Saturday 20 January 2018

Apple joins top five handset makers

Apple CEO Steve Jobs unveils the iPhone 4 earlier this year. Photo: Getty Images
Apple CEO Steve Jobs unveils the iPhone 4 earlier this year. Photo: Getty Images

Apple became one of the world’s top five mobile-phone vendors in the third quarter while market leader Nokia Oyj’s share fell, two industry research groups said.

Apple vaulted past Research In Motion Ltd to fourth place, helped by the introduction of the iPhone in new markets, International Data Corp and Strategy Analytics said today in reports.

If Apple produces an iPhone for Verizon Communications Inc’s CDMA network in the US, that could boost it further, Strategy Analytics wrote.

“The entrance of Apple to the top five underscores the increased importance of smartphones to the overall market,” Kevin Restivo, an IDC analyst, said in the report.

“Vendors that aren’t developing a strong portfolio of smartphones will be challenged to grow and retain market share in the future.”

Nokia, the world’s biggest mobile-phone maker since 1998, slipped to 32.4pc of the market from 36.5pc a year earlier as Chinese brands challenged the Finnish company in emerging markets, according to IDC figures.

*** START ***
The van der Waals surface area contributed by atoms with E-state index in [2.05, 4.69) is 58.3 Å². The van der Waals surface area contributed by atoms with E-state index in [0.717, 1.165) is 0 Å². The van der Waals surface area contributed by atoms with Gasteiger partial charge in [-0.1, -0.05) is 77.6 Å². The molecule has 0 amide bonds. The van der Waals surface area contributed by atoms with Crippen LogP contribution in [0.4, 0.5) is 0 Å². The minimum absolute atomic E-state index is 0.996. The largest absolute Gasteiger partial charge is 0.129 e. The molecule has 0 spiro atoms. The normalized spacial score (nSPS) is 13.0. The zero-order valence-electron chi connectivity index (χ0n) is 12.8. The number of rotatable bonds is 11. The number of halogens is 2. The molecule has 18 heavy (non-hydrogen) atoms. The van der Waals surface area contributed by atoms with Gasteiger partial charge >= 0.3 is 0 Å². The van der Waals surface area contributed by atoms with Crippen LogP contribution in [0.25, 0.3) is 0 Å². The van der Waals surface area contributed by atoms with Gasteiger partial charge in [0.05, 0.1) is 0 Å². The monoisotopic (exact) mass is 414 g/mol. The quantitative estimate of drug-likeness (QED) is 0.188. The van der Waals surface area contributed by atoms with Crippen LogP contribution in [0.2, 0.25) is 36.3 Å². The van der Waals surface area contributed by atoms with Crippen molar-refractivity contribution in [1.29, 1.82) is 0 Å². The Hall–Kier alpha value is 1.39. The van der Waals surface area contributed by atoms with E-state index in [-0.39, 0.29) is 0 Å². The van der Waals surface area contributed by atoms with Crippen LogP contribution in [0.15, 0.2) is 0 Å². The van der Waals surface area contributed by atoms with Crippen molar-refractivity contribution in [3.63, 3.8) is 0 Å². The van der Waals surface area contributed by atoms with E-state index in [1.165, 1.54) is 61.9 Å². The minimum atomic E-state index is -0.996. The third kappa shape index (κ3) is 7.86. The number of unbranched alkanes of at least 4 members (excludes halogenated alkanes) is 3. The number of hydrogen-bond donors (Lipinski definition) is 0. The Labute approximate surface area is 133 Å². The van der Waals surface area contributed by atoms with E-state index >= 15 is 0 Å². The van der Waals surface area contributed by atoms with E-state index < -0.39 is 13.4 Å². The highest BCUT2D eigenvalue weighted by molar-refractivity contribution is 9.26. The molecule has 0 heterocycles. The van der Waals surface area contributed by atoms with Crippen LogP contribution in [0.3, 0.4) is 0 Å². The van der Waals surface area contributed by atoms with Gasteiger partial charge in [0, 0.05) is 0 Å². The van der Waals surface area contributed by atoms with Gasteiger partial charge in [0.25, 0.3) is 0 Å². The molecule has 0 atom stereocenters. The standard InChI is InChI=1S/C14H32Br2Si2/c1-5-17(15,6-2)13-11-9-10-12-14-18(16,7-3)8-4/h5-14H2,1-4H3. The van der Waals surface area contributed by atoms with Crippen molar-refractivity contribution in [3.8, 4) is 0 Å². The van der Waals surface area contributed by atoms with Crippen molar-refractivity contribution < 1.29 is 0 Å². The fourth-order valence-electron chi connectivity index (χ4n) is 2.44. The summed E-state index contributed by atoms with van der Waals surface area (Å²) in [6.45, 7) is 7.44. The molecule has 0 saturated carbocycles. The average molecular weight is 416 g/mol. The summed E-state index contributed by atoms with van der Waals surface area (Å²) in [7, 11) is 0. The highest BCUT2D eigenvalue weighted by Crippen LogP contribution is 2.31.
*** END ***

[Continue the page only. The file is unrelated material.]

Samsung Electronics, the second-largest, rose to 21pc while the other big Korean handset vendor, LG Electronics, slipped more than two percentage points to 8.3pc, IDC said.

Global shipments rose 14.6 million to 340.5 million units according to Framingham, Massachusetts-based IDC. Strategy Analytics pegged them lower, at 327 million units, noting that the rate of growth slowed from the first half as component shortages trimmed sales.

“Touchscreens, application processors and cameras are among the components experiencing volatile supply,” Neil Mawston of Strategy Analytics wrote in his report.

“Many component manufacturers reduced production output during the recession of 2009 and they are struggling, or even unwilling, to restore the capacity in the upturn of 2010.”

The analysts’ totals and market share figures differed because IDC counted a larger number of handsets for the “other” category, which included new vendors in Asia.


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